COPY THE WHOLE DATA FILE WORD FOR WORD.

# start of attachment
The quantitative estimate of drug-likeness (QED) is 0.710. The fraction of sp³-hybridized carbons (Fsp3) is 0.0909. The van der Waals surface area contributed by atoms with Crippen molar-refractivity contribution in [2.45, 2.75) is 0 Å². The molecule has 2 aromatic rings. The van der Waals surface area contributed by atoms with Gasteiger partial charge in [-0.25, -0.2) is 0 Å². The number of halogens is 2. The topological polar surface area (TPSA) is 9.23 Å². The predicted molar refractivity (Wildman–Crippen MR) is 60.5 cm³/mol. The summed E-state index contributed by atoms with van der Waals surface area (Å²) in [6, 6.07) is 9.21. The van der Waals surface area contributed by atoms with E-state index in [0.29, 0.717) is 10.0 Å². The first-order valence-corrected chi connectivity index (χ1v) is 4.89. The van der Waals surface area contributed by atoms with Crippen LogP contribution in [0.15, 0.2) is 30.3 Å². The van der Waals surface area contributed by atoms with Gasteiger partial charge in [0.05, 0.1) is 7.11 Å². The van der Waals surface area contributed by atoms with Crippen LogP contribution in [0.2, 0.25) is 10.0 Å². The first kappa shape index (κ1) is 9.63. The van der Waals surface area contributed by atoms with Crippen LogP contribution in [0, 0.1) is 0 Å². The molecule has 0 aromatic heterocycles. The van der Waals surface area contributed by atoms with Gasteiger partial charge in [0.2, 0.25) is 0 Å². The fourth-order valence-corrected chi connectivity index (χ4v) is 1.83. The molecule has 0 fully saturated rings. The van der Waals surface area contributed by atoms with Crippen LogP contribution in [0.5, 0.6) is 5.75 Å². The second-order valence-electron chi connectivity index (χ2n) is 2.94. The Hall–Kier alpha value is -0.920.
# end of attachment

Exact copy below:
The quantitative estimate of drug-likeness (QED) is 0.710. The fraction of sp³-hybridized carbons (Fsp3) is 0.0909. The van der Waals surface area contributed by atoms with Crippen molar-refractivity contribution in [2.45, 2.75) is 0 Å². The molecule has 2 aromatic rings. The van der Waals surface area contributed by atoms with Gasteiger partial charge in [-0.25, -0.2) is 0 Å². The number of halogens is 2. The topological polar surface area (TPSA) is 9.23 Å². The predicted molar refractivity (Wildman–Crippen MR) is 60.5 cm³/mol. The summed E-state index contributed by atoms with van der Waals surface area (Å²) in [6, 6.07) is 9.21. The van der Waals surface area contributed by atoms with E-state index in [0.29, 0.717) is 10.0 Å². The first-order valence-corrected chi connectivity index (χ1v) is 4.89. The van der Waals surface area contributed by atoms with Crippen LogP contribution in [0.15, 0.2) is 30.3 Å². The van der Waals surface area contributed by atoms with Gasteiger partial charge in [0.05, 0.1) is 7.11 Å². The van der Waals surface area contributed by atoms with Crippen LogP contribution in [0.2, 0.25) is 10.0 Å². The first kappa shape index (κ1) is 9.63. The van der Waals surface area contributed by atoms with Crippen LogP contribution in [0, 0.1) is 0 Å². The molecule has 0 aromatic heterocycles. The van der Waals surface area contributed by atoms with Gasteiger partial charge in [0.2, 0.25) is 0 Å². The fourth-order valence-corrected chi connectivity index (χ4v) is 1.83. The molecule has 0 fully saturated rings. The van der Waals surface area contributed by atoms with Crippen LogP contribution in [0.5, 0.6) is 5.75 Å². The second-order valence-electron chi connectivity index (χ2n) is 2.94. The Hall–Kier alpha value is -0.920.